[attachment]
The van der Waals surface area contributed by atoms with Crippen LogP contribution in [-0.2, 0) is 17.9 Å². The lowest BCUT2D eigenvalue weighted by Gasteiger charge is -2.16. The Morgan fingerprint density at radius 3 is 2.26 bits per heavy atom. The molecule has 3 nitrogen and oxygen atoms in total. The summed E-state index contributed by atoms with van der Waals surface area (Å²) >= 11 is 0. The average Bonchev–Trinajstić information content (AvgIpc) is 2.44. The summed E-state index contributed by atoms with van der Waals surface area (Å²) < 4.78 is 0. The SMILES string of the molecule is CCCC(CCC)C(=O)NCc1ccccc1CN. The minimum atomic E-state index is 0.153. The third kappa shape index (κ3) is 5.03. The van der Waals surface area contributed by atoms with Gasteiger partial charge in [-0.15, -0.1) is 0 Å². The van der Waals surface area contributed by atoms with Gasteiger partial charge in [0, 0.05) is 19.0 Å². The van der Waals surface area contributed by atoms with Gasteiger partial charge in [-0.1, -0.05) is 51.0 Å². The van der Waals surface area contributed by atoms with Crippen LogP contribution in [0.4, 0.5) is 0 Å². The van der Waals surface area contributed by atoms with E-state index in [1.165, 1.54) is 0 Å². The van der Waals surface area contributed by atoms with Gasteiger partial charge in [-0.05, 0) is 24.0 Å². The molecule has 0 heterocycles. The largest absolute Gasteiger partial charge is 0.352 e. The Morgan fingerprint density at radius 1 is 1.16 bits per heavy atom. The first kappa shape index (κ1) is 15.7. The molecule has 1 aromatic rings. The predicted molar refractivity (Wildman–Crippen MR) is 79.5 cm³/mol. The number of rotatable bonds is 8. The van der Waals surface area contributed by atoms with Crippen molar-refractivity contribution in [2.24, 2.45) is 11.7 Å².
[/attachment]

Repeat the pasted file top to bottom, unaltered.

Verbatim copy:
The van der Waals surface area contributed by atoms with Crippen LogP contribution in [-0.2, 0) is 17.9 Å². The lowest BCUT2D eigenvalue weighted by Gasteiger charge is -2.16. The Morgan fingerprint density at radius 3 is 2.26 bits per heavy atom. The molecule has 3 nitrogen and oxygen atoms in total. The summed E-state index contributed by atoms with van der Waals surface area (Å²) >= 11 is 0. The average Bonchev–Trinajstić information content (AvgIpc) is 2.44. The summed E-state index contributed by atoms with van der Waals surface area (Å²) < 4.78 is 0. The SMILES string of the molecule is CCCC(CCC)C(=O)NCc1ccccc1CN. The minimum atomic E-state index is 0.153. The third kappa shape index (κ3) is 5.03. The van der Waals surface area contributed by atoms with Gasteiger partial charge in [-0.15, -0.1) is 0 Å². The van der Waals surface area contributed by atoms with Gasteiger partial charge in [0, 0.05) is 19.0 Å². The van der Waals surface area contributed by atoms with Gasteiger partial charge in [-0.1, -0.05) is 51.0 Å². The van der Waals surface area contributed by atoms with Crippen LogP contribution in [0.4, 0.5) is 0 Å². The van der Waals surface area contributed by atoms with E-state index in [1.165, 1.54) is 0 Å². The van der Waals surface area contributed by atoms with Gasteiger partial charge in [-0.05, 0) is 24.0 Å². The molecule has 0 heterocycles. The largest absolute Gasteiger partial charge is 0.352 e. The Morgan fingerprint density at radius 1 is 1.16 bits per heavy atom. The first kappa shape index (κ1) is 15.7. The molecule has 1 aromatic rings. The predicted molar refractivity (Wildman–Crippen MR) is 79.5 cm³/mol. The number of rotatable bonds is 8. The van der Waals surface area contributed by atoms with Crippen molar-refractivity contribution in [2.24, 2.45) is 11.7 Å².